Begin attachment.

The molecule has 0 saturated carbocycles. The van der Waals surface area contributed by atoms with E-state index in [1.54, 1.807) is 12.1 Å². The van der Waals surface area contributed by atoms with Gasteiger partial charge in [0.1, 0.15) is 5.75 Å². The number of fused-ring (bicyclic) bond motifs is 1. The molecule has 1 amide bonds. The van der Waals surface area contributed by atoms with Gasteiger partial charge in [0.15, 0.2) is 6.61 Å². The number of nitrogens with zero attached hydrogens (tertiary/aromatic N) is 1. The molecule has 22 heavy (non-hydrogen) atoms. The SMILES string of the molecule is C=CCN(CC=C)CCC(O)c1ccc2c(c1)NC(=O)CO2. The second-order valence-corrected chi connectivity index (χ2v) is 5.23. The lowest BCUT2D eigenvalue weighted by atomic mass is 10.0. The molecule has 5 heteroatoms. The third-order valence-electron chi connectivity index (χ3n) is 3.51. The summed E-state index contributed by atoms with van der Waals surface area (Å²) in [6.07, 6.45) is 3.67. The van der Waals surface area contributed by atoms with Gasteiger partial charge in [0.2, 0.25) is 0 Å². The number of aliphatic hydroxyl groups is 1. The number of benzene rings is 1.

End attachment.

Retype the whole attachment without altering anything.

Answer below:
The molecule has 0 saturated carbocycles. The van der Waals surface area contributed by atoms with E-state index in [1.54, 1.807) is 12.1 Å². The van der Waals surface area contributed by atoms with Gasteiger partial charge in [0.1, 0.15) is 5.75 Å². The number of fused-ring (bicyclic) bond motifs is 1. The molecule has 1 amide bonds. The van der Waals surface area contributed by atoms with Gasteiger partial charge in [0.15, 0.2) is 6.61 Å². The number of nitrogens with zero attached hydrogens (tertiary/aromatic N) is 1. The molecule has 22 heavy (non-hydrogen) atoms. The SMILES string of the molecule is C=CCN(CC=C)CCC(O)c1ccc2c(c1)NC(=O)CO2. The second-order valence-corrected chi connectivity index (χ2v) is 5.23. The lowest BCUT2D eigenvalue weighted by atomic mass is 10.0. The molecule has 5 heteroatoms. The third-order valence-electron chi connectivity index (χ3n) is 3.51. The summed E-state index contributed by atoms with van der Waals surface area (Å²) in [6.07, 6.45) is 3.67. The van der Waals surface area contributed by atoms with Gasteiger partial charge in [0.2, 0.25) is 0 Å². The number of aliphatic hydroxyl groups is 1. The number of benzene rings is 1.